What has happened to quell the emergence of a radical, free thinking intellectual sector within our Church community? Where is the constant challenge to the life of the mind emanating from our theological academicians? Have we as church capitulated to the pragmatism of our times? Is this why we are suffering a concomitant loss of vision within our theological education enterprise? Has the prior agenda of becoming a three-tikanga church compounded the problem? Has our preoccupation with pressing contemporary complexities to do with 'highly distributed knowledge production systems' or 'receptive cultures', or even 'positive value systems' - all those jargon terminologies and ideologies which overwhelmed us as the Knowledge Wave circus came and went? Has any or all of this effectively silenced or muted our finest theological thinkers and teachers? As a theological educator, my concern is to ask: can St Matthews, can any of our parishes, our places of worship and ministry, continue to offer transformative and socially just ministries without a 'production centre' - without a theological college upon which it can depend for a steady stream of critical thinking, theologically literate, prophetically bold compassionate graduate agents committed to social change?

 

I feel so sad sometimes when I ponder the enormity of the problem and when I experience the paucity of tangible and passionate church support for the college. Yes, of course, I wonder about whether or not its time has perhaps come. Newer forms of education mean that access to theological education is no longer restricted. Regionally based training is now extremely popular in the Pihopatanga and within Dicoeses. The old residential pseudo-seminary model is no longer attractive nor perhaps pedagogically sound. Those of us responsible for teaching may well be the real problem - too radical, too dull, too academic, too gay friendly, too evangelical, too liberal - we hear it all.

 

What I do know is that among the Heads of College there is a deep and commonly held resolve that fidelity to the task of quality bicultural theological education entails a serious, sustained and intentional response to the new situation in which God has placed us.

 

In our efforts to respond well to the intense and often unclear demands of our various Ministry Boards and various hierarchical bodies I think perhaps those of us with leadership responsibility, and I am talking specifically about myself, may have failed to take good care of crucial community based relationships such as those with places like St Matthew's. Relationships which were often originally established by mutual friendship and were nurtured over many years of commitment and association. I guess I realise that in responding to your invitation to be here I want first to honour the history of relationship between our institutions by genuinely acknowledging you as I understand you to be. Secondly, because of the history of friendship and mutuality which does exist between us, then I figured it would probably be OK to lay before you something of the ongoing struggle confronting those of us entrusted with leadership within our College - and to ask in all humility, can we help one another?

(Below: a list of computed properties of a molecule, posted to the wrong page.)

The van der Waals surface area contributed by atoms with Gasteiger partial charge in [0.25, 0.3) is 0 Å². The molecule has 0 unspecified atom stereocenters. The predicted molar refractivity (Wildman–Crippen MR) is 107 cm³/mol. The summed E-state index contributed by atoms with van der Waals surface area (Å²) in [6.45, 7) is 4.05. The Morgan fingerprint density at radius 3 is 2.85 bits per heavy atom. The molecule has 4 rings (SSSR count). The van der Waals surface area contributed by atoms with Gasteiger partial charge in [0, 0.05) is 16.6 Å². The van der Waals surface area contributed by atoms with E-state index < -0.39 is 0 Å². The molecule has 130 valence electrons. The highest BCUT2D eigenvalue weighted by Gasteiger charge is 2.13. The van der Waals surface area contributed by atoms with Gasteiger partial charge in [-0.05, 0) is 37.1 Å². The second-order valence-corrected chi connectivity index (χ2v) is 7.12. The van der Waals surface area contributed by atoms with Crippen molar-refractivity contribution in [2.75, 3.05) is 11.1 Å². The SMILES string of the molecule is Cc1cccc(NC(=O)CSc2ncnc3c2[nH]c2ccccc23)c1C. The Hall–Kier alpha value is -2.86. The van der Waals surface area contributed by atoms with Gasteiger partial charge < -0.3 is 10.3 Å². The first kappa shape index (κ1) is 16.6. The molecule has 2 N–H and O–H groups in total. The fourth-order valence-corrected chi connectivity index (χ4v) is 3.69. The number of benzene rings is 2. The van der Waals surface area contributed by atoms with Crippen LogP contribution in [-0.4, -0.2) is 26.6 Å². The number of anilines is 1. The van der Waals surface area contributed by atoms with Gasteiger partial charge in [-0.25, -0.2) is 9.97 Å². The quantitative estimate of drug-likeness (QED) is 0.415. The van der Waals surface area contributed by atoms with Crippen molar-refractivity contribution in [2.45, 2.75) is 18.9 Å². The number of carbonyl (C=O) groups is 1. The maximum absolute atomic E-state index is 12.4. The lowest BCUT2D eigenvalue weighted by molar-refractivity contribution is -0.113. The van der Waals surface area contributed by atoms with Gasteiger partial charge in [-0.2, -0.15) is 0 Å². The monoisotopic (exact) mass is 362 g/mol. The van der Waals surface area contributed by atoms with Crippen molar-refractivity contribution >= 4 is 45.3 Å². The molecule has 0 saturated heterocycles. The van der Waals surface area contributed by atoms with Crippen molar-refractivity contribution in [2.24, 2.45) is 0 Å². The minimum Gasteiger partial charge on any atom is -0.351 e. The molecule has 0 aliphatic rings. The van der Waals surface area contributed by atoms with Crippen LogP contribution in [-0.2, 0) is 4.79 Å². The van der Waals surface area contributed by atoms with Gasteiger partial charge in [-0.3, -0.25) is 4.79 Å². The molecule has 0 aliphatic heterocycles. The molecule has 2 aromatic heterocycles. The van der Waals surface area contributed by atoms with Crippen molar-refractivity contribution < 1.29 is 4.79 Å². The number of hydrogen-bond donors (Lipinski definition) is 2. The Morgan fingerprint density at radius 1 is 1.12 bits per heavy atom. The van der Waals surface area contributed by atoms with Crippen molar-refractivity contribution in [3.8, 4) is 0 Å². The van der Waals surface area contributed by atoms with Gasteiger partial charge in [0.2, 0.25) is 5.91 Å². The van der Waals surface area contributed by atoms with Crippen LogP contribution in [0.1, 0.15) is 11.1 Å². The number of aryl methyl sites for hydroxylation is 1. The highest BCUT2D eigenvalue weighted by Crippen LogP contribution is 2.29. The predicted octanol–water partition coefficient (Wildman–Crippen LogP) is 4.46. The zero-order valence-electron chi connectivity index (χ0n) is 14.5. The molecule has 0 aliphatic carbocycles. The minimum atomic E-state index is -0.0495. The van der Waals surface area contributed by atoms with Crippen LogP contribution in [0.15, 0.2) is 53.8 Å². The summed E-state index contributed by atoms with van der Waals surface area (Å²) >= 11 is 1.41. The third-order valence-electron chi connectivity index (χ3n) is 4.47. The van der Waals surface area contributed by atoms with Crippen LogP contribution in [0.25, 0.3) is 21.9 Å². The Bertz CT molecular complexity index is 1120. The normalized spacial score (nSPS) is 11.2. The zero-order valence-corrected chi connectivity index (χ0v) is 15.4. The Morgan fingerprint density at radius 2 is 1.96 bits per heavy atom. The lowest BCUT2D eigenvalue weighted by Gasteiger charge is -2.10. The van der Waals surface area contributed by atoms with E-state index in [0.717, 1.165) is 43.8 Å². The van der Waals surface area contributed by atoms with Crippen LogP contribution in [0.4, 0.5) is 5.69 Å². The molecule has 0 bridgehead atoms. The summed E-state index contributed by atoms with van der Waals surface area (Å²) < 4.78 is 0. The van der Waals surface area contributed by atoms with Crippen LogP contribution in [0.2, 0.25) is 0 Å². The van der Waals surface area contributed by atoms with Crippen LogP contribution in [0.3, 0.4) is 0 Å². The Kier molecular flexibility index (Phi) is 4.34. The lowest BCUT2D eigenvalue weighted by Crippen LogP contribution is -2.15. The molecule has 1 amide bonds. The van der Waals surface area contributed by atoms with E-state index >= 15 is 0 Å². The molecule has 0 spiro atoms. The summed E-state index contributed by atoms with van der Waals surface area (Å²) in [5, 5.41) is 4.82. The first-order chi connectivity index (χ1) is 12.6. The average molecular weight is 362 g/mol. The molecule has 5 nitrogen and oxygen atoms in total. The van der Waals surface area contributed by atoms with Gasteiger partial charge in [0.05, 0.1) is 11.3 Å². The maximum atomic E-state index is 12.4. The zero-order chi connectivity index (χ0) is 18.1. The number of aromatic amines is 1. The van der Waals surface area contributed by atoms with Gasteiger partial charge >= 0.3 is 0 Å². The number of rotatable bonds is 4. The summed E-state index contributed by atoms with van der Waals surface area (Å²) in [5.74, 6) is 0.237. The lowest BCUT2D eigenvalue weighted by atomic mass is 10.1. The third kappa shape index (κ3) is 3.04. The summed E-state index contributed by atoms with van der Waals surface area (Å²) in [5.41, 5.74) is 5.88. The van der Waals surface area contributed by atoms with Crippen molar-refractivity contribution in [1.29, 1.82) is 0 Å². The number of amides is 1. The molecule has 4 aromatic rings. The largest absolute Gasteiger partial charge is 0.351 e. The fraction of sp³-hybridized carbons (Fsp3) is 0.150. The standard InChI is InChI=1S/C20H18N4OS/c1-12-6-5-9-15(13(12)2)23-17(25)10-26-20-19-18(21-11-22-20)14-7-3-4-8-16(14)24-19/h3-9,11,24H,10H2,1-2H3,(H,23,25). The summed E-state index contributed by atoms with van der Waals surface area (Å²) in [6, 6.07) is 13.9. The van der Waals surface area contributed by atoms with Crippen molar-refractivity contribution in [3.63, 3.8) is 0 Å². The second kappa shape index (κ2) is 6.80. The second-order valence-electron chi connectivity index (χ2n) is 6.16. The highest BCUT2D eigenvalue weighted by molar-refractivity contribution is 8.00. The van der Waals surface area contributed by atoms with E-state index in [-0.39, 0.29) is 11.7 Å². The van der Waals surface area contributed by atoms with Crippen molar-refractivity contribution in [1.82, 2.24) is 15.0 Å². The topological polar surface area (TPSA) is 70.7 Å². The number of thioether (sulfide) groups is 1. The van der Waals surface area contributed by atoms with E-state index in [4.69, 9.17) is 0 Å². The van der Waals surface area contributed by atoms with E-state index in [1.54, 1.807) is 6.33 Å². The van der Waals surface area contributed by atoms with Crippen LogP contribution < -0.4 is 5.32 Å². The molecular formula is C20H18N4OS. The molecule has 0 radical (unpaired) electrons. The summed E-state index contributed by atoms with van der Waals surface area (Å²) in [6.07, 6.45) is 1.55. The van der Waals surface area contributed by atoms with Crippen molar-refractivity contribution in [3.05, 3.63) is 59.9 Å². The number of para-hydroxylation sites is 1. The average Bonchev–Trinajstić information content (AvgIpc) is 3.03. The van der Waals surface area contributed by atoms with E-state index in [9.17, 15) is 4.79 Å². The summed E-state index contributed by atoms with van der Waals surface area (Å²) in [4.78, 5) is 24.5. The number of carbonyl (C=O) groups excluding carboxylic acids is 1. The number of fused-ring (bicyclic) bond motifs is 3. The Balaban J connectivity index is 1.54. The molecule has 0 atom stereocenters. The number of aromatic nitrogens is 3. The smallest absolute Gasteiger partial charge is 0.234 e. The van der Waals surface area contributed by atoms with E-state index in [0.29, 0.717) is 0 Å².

When I said earlier that I do wonder about our preoccupation with tikanga politics - I find an analogy in my understanding of the Isaiah text - here is God's legal suit against God's people for their apparent breach of the Mosaic covenant. The most potent aspect to this prophetic tirade is essentially God's rejection of ritual worship unless that worship is reflective of a profound and genuine change to the moral behaviour of the people. So I ask, has our Constitutional revision ever led us to examine whether or not what we now do as Anglicans is perhaps little more than culturally specific tikanga performance pieces - ritualised enculturated liturgical worship? Have we as church ever bothered to critically examine whether our moral behaviour toward one another has fundamentally altered as a result of the new Constitutional covenant established some 10 years ago? Isn't it true that, in some ways, we have arbitrarily racialised our relationships in order that we can avoid confronting the ongoing moral dilemma posed by race politics - 'when you stretch out your hands, I will hide my eyes from you' - and sadly, I believe we have inadvertently created structures which actually enable us to avert our gaze from one another with ease.

 

How can we 'cease to do evil, learn to do good; seek justice, rescue the oppressed, defend the orphan and plead for the widow', when we begin from a position of racialised indifference to one another?

 

While I wish in no way to minimise the outstanding problem of racism, I also believe that in the myriad ways in which we daily encounter one another as human beings, it ultimately ought not matter to which tikanga either of us belongs. It ought to be sufficient at a profoundly theological level that we are simply sisters and brothers in Christ! That has to be the goal because we must not forget that whoever we are as created beings, it is only through our encounter with the stranger that our tendency toward self-absolutism can be broken. The encounter with the stranger at the Lord's table is the beginning of life, the possibility of justification before God, the stuff of redemption. There are two ways to encounter a stranger or someone who is radically different - Sartre claims we encounter the stranger when we come upon a look, a look that threatens us because the other might define us and take away our identity and freedom. Thus Sartre claimed that 'hell is other people'. On the other hand Levinas claims we encounter the stranger when we come upon a face - the face is the expression of the way another person is in the world - while the face of the stranger may shock us, it is the only true way of ourselves becoming fully human. Our salvation is wrapped up in the face of the stranger. We do not discover ourselves and our salvation by looking deeper into ourselves but in encountering the face of the stranger. The other's call or appeal is the beginning of life - it is this call which gives me the opportunity to be free and just, instead of allowing myself to be self-absorbed in terms of institutional form and policy.